Based on Allegheny Institute findings on the continuously rising tolls on the Pennsylvania Turnpike over most of the past decade (Policy Brief, vol. 20, no. 17), a reduction of traffic on the nine bridges is unlikely. Note that overall traffic levels on the turnpike climbed 11 percent from 2011 to 2019. Commercial vehicles increased 28.5 percent while passenger vehicle counts ticked up 8.7 percent. These gains occurred during the eight year period despite significant annual increases that boosted the toll 80 percent for cash fares and 38 percent for EZ Pass fares for passenger vehicles. These data indicate that traffic on the turnpike was not diminished by sharply rising and very high tolls from 2011 to 2019.
In the pandemic year of 2020, traffic levels across the board fell to reflect the lockdown and business and travel restrictions. Passenger traffic on the turnpike fell 30 percent while commercial traffic was down only 5 percent.
The American Transportation Research Institute estimated the average cost of truck operations per mile in 2018 to be $1.82 with the largest expenditure per mile being wages ($0.556 or 33 percent of total) followed by fuel ($0.433 or 24 percent). Tolls per mile average only 2 percent of the cost ($0.03) ahead of only permits and licenses (1 percent).
Generally, tolls represent a small share of total cost. However, the share will be higher for trucks using heavily tolled roads. Clearly, for users of the Pennsylvania Turnpike, toll costs would be much higher than the national average. Current turnpike data (2021) show that for a passenger vehicle crossing the length of the mainline highway (323 miles) from Warrendale to I-95 Delaware Valley the rate per mile is $0.126. For commercial vehicles that rate increases as the weight of the vehicle rises. For commercial vehicles, the range is from class 2 (7,001-15,000 pounds) at a per mile rate of $0.185 to classes 8 and 9 (over 80,000 pounds) at $0.885 per mile (49 percent of the national average non-toll operating cost).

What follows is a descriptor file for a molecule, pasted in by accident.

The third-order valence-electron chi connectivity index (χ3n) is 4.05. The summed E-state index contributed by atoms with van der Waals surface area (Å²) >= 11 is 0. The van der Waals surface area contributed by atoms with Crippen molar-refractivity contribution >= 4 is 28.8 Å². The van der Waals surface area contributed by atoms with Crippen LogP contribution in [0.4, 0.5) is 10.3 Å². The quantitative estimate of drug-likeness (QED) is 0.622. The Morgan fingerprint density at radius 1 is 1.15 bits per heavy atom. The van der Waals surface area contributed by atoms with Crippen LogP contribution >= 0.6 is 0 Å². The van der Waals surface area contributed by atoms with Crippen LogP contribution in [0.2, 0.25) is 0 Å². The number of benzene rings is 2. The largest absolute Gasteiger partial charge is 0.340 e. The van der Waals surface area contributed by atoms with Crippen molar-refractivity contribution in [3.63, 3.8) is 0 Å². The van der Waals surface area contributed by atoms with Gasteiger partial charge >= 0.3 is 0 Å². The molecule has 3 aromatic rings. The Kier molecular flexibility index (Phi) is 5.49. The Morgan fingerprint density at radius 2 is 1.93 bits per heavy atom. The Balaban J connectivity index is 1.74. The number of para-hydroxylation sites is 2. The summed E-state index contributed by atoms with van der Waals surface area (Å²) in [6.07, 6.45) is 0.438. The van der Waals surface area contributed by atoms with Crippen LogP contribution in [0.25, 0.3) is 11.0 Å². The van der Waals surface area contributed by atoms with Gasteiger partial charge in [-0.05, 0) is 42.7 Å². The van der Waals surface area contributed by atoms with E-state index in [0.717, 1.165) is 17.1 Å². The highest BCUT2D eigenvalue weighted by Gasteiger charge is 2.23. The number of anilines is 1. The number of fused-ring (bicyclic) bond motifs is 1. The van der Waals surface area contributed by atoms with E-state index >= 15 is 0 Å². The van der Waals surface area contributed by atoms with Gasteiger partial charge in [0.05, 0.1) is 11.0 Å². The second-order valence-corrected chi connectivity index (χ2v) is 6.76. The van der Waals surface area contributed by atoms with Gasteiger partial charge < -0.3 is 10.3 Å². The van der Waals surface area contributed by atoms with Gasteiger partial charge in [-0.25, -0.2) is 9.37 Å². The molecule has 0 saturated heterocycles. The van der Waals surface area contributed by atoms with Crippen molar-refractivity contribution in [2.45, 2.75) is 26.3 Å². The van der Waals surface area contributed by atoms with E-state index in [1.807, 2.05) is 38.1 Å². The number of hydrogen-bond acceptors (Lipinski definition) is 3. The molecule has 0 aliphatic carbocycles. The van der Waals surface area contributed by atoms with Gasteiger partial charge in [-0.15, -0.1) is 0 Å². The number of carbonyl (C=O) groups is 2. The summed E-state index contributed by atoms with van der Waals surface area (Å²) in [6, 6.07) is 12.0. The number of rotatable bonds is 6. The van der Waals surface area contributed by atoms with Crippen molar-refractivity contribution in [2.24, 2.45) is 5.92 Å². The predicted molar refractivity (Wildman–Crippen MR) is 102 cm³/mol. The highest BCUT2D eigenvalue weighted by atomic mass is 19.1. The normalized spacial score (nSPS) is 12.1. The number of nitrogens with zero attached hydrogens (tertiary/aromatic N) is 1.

By comparison, if a truck drives the length of Interstate 80 and pays the four $2 tolls, the added cost would be $8 for 300 miles or $0.027 per mile—a small percentage of the $1.82 average per mile cost. A truck traveling 60 miles on Interstate 79 and over the span at Bridgeville could see a $2 charge. That would represent only 1.8 percent of the $109 to drive that distance. For a longer trip of 150 miles the toll would represent less than one percent of the cost.
All this points to the necessity of understanding the elasticity of demand for using the bridges on the interstates. Demand is likely to be very inelastic in that traffic will not decline much, if at all, with modest tolling added. There are two basic reasons. First, for trucks traveling the interstates in Pennsylvania, it is simply too time and fuel consuming to use an alternate route that involves adding an extra 100 miles or two hours to a trip. The cost per mile and per hour are much higher than proposed toll charges. And the use of non-freeway roads with all the traffic stops or slow-moving traffic is not a viable option.
Secondly, the trucking firm can either absorb the small added cost or pass it, or some of it, along to customers in the form of higher freight charges. Thus, unless economic options to traveling the interstates are created (unlikely in the extreme) a nominal small toll is unlikely to affect truck usage of the interstates.